The new year brings new laws that affect California employers as well as the HR professionals who play a critical role in ensuring compliance. From COVID-19-related regulations to routine increases in the minimum wage, there’s plenty to keep HR teams busy. Here’s a summary of some key legislation and handbook updates for 2021.
COVID-19 in the Workplace
Gov. Gavin Newsom issued an executive order this spring creating a rebuttable presumption that workers who contracted COVID-19 were infected on the job and therefore were entitled to workers’ compensation benefits. SB 1159, which took effect in September, codified that order through Jan. 1, 2023.
The legislation established a rebuttable presumption for COVID-19 cases contracted by certain first responders and health care workers and for other California employers with five or more employees if an outbreak occurs in the workplace. Employers should note that the presumption applies only to workers who do their jobs in a company-controlled space, such as a warehouse or office. Employees who work remotely and contract the coronavirus are not covered, said Pascal Benyamini, an attorney with Faegre Drinker in Los Angeles.
Under AB 685, employers must provide written notice to “all employees” when a COVID-19 exposure occurred at work—even if they were in a different department or were not on site at the time. This notice must be made within one business day of the potential exposure, “a really tight turnaround,” said JoAnna Brooks, an attorney with Littler in Walnut Creek. She recommends that HR professionals create a notice template that can be quickly populated and distributed if an exposure occurs. The California Division of Occupational Safety and Health (Cal/OSHA) can order a shutdown if it deems that the worksite presents an imminent hazard to others’ safety.
Pay Data Reporting
Starting in 2021, SB 973 gives employers with 100 or more employees until March 31 each year to provide pay information to the Department of Fair Employment and Housing, which can use the information to enforce equal-pay and anti-discrimination laws. Employers must use employees’ W-2s to issue a detailed report on pay, broken down by race, ethnicity and sex for various job categories, including administrative support workers, mid-level managers and laborers.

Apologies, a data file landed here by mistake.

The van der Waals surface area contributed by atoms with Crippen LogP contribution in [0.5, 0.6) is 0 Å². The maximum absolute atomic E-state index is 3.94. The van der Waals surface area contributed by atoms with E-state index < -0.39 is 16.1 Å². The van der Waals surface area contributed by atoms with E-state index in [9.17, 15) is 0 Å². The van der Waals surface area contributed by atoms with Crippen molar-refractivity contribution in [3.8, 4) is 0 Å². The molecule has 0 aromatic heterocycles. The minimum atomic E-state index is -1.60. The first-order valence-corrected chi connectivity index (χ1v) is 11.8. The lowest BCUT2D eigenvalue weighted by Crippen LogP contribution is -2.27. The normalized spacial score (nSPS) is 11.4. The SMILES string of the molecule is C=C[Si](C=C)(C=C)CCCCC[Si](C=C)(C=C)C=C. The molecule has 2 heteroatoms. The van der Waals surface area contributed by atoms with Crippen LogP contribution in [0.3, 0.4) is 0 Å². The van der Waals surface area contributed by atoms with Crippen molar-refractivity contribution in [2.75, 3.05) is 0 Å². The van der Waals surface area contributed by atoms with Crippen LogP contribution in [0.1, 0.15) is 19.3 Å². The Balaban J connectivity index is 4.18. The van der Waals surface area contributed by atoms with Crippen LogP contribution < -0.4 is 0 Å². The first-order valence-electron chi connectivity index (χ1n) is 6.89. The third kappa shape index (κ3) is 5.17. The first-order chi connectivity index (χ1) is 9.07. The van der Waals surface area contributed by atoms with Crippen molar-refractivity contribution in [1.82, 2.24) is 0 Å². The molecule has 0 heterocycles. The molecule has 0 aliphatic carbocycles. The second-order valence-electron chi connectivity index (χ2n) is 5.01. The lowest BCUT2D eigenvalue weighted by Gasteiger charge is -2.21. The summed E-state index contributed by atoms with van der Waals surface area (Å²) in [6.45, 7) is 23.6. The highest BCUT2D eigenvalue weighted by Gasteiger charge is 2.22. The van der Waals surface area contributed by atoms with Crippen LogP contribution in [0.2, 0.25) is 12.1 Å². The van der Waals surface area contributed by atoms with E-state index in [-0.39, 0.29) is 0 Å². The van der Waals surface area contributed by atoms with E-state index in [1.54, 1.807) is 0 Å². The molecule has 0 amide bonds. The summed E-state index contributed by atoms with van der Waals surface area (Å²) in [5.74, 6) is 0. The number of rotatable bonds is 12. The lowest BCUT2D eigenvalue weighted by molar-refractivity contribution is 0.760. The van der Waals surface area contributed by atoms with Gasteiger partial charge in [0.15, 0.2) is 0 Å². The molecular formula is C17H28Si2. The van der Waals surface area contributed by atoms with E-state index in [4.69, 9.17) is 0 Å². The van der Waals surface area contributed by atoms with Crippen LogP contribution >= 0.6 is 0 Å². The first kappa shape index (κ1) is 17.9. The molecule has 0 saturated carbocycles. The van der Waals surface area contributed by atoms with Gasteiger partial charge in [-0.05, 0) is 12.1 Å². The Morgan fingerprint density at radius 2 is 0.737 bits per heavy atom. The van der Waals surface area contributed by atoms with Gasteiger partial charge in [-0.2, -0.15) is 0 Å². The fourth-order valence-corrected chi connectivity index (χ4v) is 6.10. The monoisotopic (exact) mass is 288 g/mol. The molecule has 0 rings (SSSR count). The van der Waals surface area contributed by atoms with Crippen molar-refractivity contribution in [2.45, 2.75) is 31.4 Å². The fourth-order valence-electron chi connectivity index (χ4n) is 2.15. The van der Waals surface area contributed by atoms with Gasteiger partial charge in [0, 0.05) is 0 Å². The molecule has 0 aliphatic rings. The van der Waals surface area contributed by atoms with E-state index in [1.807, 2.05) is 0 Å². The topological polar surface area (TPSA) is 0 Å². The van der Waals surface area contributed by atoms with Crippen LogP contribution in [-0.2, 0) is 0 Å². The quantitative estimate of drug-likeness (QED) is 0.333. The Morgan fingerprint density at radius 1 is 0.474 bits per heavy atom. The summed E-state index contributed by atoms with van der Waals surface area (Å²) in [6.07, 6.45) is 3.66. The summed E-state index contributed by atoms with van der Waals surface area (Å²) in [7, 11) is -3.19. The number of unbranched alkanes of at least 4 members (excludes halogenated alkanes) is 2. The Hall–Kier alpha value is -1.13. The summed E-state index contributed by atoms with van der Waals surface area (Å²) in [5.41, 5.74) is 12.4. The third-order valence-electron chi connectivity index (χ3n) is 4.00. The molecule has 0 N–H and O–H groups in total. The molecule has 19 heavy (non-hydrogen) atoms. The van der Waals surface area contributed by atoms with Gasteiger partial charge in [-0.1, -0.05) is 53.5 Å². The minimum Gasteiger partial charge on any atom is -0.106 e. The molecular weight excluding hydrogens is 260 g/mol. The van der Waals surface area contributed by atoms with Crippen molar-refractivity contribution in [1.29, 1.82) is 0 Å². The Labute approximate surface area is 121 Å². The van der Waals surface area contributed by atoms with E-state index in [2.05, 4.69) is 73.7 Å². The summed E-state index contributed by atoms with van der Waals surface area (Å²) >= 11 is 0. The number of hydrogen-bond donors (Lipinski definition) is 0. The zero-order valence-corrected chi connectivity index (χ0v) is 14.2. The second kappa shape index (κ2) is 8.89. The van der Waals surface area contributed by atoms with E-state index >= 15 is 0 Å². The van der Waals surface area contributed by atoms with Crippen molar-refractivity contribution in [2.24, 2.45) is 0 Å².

“HR people are going to have a huge role in leading that process,” Brooks said. The state, however, has not yet provided templates to help businesses organize and present this information, though it has begun to offer some guidance. “That will be a tremendous burden on companies,” she said. “For HR professionals, I anticipate this will be the bane of their existence.”
Expanded Family and Medical Leave
Employers with at least five employees must provide up to 12 workweeks of unpaid job-protected leave for workers to bond with a baby, take medical leave or care for relatives—including a child, parent, grandparent, grandchild, sibling, spouse or domestic partner. SB 1383 broadens the California Family Rights Act (CFRA), which previously granted this leave only to employees at businesses with at least 50 employees.
Under AB 2017, California employees can, at their discretion, use at least half of their accrued sick leave to care for relatives, including a child, parent, spouse, registered domestic partner, grandparent, grandchild or sibling.
AB 2992 broadens protections for crime victims and prohibits covered employers from discriminating against employees who are victims of crime or abuse for taking time off from work to seek related relief, such as medical attention for injuries, mental health services or safety planning.
Minimum Wage Increases
Effective Jan. 1, employers with at least 26 employees must pay workers at least $14 an hour. Employers with fewer than 25 employees must pay at least $13 per hour. Both rates are a dollar per hour more than the 2020 minimum wages. However, employers should note that many cities set their own hourly rates, and those local rates also may be increasing in the new year.
The minimum salary for exempt employees will also be raised to $58,240 at businesses with at least 26 employees and $54,080 at those with 25 or fewer employees. For California employees to fall under the executive, administrative and professional exemptions, they must be paid at least double the minimum wage and fulfill certain responsibilities.
Corporate Board Diversity
By the end of 2021, the boards of California-based public companies may look less homogenous. SB 826 requires that boards of six or more directors have at least three female directors. Five-member boards must have at least two women, and there must be at least one woman on boards with fewer than five directors.
Similarly, AB 979 mandates that boards include at least one director from an underrepresented community—someone who is Black, African American, Latino, Hispanic, Pacific Islander, Native American, Native Hawaiian or Alaska Native; or gay, lesbian, bisexual or transgender. Noncompliant companies face fines of at least $100,000.
June Bell is a regular contributor to SHRM, covering California HR matters and labor and employment issues.